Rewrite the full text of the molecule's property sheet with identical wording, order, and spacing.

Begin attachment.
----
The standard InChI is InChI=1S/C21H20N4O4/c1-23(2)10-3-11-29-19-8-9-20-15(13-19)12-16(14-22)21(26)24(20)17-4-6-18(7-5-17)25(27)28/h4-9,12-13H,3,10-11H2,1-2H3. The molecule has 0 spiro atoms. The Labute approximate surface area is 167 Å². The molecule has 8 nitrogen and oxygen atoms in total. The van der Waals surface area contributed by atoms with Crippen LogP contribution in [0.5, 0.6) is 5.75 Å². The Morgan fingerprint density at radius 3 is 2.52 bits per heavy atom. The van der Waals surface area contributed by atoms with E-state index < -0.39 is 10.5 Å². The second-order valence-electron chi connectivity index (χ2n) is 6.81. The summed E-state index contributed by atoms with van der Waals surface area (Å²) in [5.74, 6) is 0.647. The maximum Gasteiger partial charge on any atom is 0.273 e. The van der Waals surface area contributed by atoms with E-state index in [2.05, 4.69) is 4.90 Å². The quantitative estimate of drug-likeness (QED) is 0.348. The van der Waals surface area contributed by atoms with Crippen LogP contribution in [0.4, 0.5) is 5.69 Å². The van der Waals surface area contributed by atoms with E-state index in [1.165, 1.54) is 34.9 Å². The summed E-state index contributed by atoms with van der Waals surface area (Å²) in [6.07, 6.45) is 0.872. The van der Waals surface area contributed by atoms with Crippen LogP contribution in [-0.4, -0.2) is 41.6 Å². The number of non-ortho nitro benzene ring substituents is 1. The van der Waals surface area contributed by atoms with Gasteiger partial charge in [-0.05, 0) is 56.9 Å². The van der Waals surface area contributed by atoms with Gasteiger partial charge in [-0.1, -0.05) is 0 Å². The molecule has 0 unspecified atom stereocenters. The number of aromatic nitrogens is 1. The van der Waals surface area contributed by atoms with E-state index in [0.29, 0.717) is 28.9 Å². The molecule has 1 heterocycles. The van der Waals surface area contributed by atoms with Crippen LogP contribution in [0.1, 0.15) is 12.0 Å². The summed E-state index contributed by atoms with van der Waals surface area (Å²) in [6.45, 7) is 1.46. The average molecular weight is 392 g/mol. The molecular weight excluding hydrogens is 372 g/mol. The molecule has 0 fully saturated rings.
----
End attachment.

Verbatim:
The standard InChI is InChI=1S/C21H20N4O4/c1-23(2)10-3-11-29-19-8-9-20-15(13-19)12-16(14-22)21(26)24(20)17-4-6-18(7-5-17)25(27)28/h4-9,12-13H,3,10-11H2,1-2H3. The molecule has 0 spiro atoms. The Labute approximate surface area is 167 Å². The molecule has 8 nitrogen and oxygen atoms in total. The van der Waals surface area contributed by atoms with Crippen LogP contribution in [0.5, 0.6) is 5.75 Å². The Morgan fingerprint density at radius 3 is 2.52 bits per heavy atom. The van der Waals surface area contributed by atoms with E-state index < -0.39 is 10.5 Å². The second-order valence-electron chi connectivity index (χ2n) is 6.81. The summed E-state index contributed by atoms with van der Waals surface area (Å²) in [5.74, 6) is 0.647. The maximum Gasteiger partial charge on any atom is 0.273 e. The van der Waals surface area contributed by atoms with E-state index in [2.05, 4.69) is 4.90 Å². The quantitative estimate of drug-likeness (QED) is 0.348. The van der Waals surface area contributed by atoms with Crippen LogP contribution in [0.4, 0.5) is 5.69 Å². The van der Waals surface area contributed by atoms with E-state index in [1.165, 1.54) is 34.9 Å². The summed E-state index contributed by atoms with van der Waals surface area (Å²) in [6.07, 6.45) is 0.872. The van der Waals surface area contributed by atoms with Crippen LogP contribution in [-0.4, -0.2) is 41.6 Å². The number of non-ortho nitro benzene ring substituents is 1. The van der Waals surface area contributed by atoms with Gasteiger partial charge in [-0.05, 0) is 56.9 Å². The van der Waals surface area contributed by atoms with Gasteiger partial charge in [-0.1, -0.05) is 0 Å². The molecule has 0 unspecified atom stereocenters. The number of aromatic nitrogens is 1. The van der Waals surface area contributed by atoms with E-state index in [0.29, 0.717) is 28.9 Å². The molecule has 1 heterocycles. The van der Waals surface area contributed by atoms with Crippen LogP contribution in [0.1, 0.15) is 12.0 Å². The summed E-state index contributed by atoms with van der Waals surface area (Å²) in [6.45, 7) is 1.46. The average molecular weight is 392 g/mol. The molecular weight excluding hydrogens is 372 g/mol. The molecule has 0 fully saturated rings.